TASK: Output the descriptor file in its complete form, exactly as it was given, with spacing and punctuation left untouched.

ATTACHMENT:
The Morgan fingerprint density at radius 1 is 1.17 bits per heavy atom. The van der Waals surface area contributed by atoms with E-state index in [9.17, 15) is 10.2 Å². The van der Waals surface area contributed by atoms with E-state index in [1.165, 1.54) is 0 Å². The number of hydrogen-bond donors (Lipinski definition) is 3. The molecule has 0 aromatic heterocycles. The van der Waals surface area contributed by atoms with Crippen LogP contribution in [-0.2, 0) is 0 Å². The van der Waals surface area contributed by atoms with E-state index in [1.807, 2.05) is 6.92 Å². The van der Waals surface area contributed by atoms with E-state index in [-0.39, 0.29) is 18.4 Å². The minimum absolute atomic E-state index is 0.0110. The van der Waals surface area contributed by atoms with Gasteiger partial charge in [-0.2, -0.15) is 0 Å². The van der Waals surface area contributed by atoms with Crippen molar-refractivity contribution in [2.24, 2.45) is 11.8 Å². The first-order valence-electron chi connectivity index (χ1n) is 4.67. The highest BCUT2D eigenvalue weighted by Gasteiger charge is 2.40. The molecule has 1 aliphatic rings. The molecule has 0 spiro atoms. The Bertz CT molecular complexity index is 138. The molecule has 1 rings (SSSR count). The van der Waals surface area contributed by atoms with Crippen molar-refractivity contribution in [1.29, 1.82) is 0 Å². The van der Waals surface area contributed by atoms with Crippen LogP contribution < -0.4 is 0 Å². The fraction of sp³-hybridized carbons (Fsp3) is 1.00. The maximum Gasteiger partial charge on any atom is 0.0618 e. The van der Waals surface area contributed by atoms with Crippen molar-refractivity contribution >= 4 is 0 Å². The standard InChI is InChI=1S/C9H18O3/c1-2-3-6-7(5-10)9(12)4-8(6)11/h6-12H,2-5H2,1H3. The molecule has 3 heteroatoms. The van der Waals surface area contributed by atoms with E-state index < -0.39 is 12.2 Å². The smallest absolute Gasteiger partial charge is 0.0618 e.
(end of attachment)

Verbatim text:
The Morgan fingerprint density at radius 1 is 1.17 bits per heavy atom. The van der Waals surface area contributed by atoms with E-state index in [9.17, 15) is 10.2 Å². The van der Waals surface area contributed by atoms with E-state index in [1.165, 1.54) is 0 Å². The number of hydrogen-bond donors (Lipinski definition) is 3. The molecule has 0 aromatic heterocycles. The van der Waals surface area contributed by atoms with Crippen LogP contribution in [-0.2, 0) is 0 Å². The van der Waals surface area contributed by atoms with E-state index in [1.807, 2.05) is 6.92 Å². The van der Waals surface area contributed by atoms with E-state index in [-0.39, 0.29) is 18.4 Å². The minimum absolute atomic E-state index is 0.0110. The van der Waals surface area contributed by atoms with Gasteiger partial charge in [-0.2, -0.15) is 0 Å². The van der Waals surface area contributed by atoms with Crippen molar-refractivity contribution in [2.24, 2.45) is 11.8 Å². The first-order valence-electron chi connectivity index (χ1n) is 4.67. The highest BCUT2D eigenvalue weighted by Gasteiger charge is 2.40. The molecule has 1 aliphatic rings. The molecule has 0 spiro atoms. The Bertz CT molecular complexity index is 138. The molecule has 1 rings (SSSR count). The van der Waals surface area contributed by atoms with Crippen molar-refractivity contribution in [1.29, 1.82) is 0 Å². The van der Waals surface area contributed by atoms with Crippen LogP contribution < -0.4 is 0 Å². The fraction of sp³-hybridized carbons (Fsp3) is 1.00. The maximum Gasteiger partial charge on any atom is 0.0618 e. The van der Waals surface area contributed by atoms with Crippen molar-refractivity contribution >= 4 is 0 Å². The standard InChI is InChI=1S/C9H18O3/c1-2-3-6-7(5-10)9(12)4-8(6)11/h6-12H,2-5H2,1H3. The molecule has 3 heteroatoms. The van der Waals surface area contributed by atoms with E-state index < -0.39 is 12.2 Å². The smallest absolute Gasteiger partial charge is 0.0618 e.